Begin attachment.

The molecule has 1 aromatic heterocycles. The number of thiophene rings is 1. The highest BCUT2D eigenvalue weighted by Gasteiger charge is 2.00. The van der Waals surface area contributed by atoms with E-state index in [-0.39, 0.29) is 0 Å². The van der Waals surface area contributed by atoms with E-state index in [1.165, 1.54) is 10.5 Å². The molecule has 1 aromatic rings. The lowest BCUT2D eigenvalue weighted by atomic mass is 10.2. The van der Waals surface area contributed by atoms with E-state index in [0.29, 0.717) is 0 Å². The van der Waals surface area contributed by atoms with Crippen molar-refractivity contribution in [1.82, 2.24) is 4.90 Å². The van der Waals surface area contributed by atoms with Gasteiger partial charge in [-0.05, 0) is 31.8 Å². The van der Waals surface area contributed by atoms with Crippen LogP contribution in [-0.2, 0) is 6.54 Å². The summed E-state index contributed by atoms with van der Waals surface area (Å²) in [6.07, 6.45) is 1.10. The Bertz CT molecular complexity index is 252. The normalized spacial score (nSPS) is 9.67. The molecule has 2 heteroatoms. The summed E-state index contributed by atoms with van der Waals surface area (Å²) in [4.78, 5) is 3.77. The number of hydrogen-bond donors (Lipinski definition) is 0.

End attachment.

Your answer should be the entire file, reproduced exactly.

The molecule has 1 aromatic heterocycles. The number of thiophene rings is 1. The highest BCUT2D eigenvalue weighted by Gasteiger charge is 2.00. The van der Waals surface area contributed by atoms with E-state index in [-0.39, 0.29) is 0 Å². The van der Waals surface area contributed by atoms with E-state index in [1.165, 1.54) is 10.5 Å². The molecule has 1 aromatic rings. The lowest BCUT2D eigenvalue weighted by atomic mass is 10.2. The van der Waals surface area contributed by atoms with E-state index in [0.29, 0.717) is 0 Å². The van der Waals surface area contributed by atoms with Crippen molar-refractivity contribution in [1.82, 2.24) is 4.90 Å². The van der Waals surface area contributed by atoms with Gasteiger partial charge in [-0.05, 0) is 31.8 Å². The van der Waals surface area contributed by atoms with Crippen LogP contribution in [-0.2, 0) is 6.54 Å². The summed E-state index contributed by atoms with van der Waals surface area (Å²) in [6.07, 6.45) is 1.10. The Bertz CT molecular complexity index is 252. The normalized spacial score (nSPS) is 9.67. The molecule has 2 heteroatoms. The summed E-state index contributed by atoms with van der Waals surface area (Å²) in [4.78, 5) is 3.77. The number of hydrogen-bond donors (Lipinski definition) is 0.